My long, apanic summer being pregnant — and miscarrying

I’m in the back seat of our Ford Fusion, feeling a tad sleepy as I type on the iPad that’s balanced on my lap. My husband is driving, my sister Alisa is in the front seat, and Atoms for Peace’s notes roll through the speakers as gently as we’re coasting over these northern Michigan curves and hills. The fall leaves haven’t quite turned yet, but the drive is gorgeous nonetheless.

My husband and I were so happy we could take my sister, who is visiting from California, out for a fabulous weekend in Traverse City. But it was more than just a weekend getaway for me. The last time Scott and I were here was in the spring, and this was where we discovered I was pregnant. Now, post-miscarriage, I wanted to return and face the incongruity of my current reality versus what had been my visions for fall.

I had expected to be very pregnant and really showing by now, modifying every aspect of my life in my second trimester. Instead, I’m eating for one, able to wine and dine as I please in this foodie town. Friday night we passed the riverfront area where we had called our parents from to share the good news, and I thought about how the two people who had been so excited that day in spring have had to mature quite a bit in intervening months.

I didn’t write about the pregnancy on this blog because I was waiting until the second trimester to generally announce that I was pregnant; I agreed with the advice that you should wait until the second trimester, when the chances for miscarriages decrease substantially, to share news of pregnancy. Never did make it to the second trimester, and dealing with the miscarriage process was too intense for me to write about before I had fully processed it. (In hindsight, I think that for me, not writing about being pregnant made initially talking about the miscarriage that much harder. Should I get pregnant again, I’m not sure I would take the same approach.)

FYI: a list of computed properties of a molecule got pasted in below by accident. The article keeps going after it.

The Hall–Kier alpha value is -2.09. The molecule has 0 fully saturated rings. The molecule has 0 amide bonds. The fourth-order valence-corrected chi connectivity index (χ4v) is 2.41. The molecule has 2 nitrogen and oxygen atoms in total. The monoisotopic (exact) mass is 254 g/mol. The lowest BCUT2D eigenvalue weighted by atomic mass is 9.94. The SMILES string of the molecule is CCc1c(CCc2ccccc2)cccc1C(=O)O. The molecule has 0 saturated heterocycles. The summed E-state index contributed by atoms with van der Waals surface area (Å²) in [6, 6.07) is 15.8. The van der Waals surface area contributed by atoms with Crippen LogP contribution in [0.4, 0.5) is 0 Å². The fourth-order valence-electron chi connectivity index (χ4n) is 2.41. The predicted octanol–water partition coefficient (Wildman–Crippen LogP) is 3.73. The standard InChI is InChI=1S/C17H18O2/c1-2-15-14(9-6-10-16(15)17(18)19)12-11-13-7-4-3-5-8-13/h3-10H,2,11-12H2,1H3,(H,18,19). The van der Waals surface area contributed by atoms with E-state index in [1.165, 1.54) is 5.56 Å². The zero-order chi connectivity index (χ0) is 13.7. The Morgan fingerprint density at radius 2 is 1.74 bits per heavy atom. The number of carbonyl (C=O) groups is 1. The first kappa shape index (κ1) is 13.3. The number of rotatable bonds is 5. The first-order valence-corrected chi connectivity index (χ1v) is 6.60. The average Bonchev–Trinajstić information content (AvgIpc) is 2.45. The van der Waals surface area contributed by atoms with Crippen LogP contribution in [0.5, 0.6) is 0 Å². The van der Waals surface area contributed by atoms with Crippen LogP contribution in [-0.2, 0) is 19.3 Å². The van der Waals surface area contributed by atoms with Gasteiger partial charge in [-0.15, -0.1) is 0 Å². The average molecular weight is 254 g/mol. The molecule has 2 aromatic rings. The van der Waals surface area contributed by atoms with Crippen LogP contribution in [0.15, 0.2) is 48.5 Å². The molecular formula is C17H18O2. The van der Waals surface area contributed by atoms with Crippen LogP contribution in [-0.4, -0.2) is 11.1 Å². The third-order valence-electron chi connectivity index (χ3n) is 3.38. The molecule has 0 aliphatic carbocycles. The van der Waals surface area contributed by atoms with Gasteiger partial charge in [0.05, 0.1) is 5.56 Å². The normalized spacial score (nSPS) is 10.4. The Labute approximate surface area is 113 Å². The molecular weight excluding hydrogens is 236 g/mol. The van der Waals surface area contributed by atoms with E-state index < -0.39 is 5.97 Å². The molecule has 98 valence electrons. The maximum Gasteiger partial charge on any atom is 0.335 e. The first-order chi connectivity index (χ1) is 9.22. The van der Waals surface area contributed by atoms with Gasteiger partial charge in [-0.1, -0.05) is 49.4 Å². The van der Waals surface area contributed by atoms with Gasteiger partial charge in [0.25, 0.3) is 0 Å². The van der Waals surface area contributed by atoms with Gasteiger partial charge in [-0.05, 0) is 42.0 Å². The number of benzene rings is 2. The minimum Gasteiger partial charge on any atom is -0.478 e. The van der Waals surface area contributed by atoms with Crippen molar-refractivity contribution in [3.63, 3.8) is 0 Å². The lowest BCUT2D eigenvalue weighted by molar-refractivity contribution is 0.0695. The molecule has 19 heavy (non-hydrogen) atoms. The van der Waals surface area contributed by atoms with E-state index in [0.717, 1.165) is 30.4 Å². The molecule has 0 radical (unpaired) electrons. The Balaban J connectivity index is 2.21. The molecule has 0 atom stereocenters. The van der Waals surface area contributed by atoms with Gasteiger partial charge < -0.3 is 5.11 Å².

I did finally write about my pregnancy and my practice. Rebelle Wellness published that piece a couple weeks ago:

Rebelle Wellness

A garland of moon days

I learned I was pregnant on a beautiful, radiant moon day in May. It was on a somber moon day in July that I learned the baby who had been growing inside me no longer had a heartbeat and was, instead, a gray, two-dimensional embryo projected onto the ultrasound screen. And it was on a moon day in August — after four emotionally and physically intense weeks of trying to actually miscarry — that my body finally gave the signal it truly understood I was no longer pregnant. That tremendous relief came after having tried to let nature take its course, then taking a drug that triggers intense cramping to induce it and — when, inconceivably to me, even that did not work — finally relenting and taking the surgical option.

During this challenging time of waiting for the expulsion of, as clinicians like to put it, “products of conception,” I stayed with my practice — though there were days when I had to significantly modify it, paring it down to barely anything more than the opening invocation and the closing invocation with sun salutations, standings, and the last three poses hammocked in between.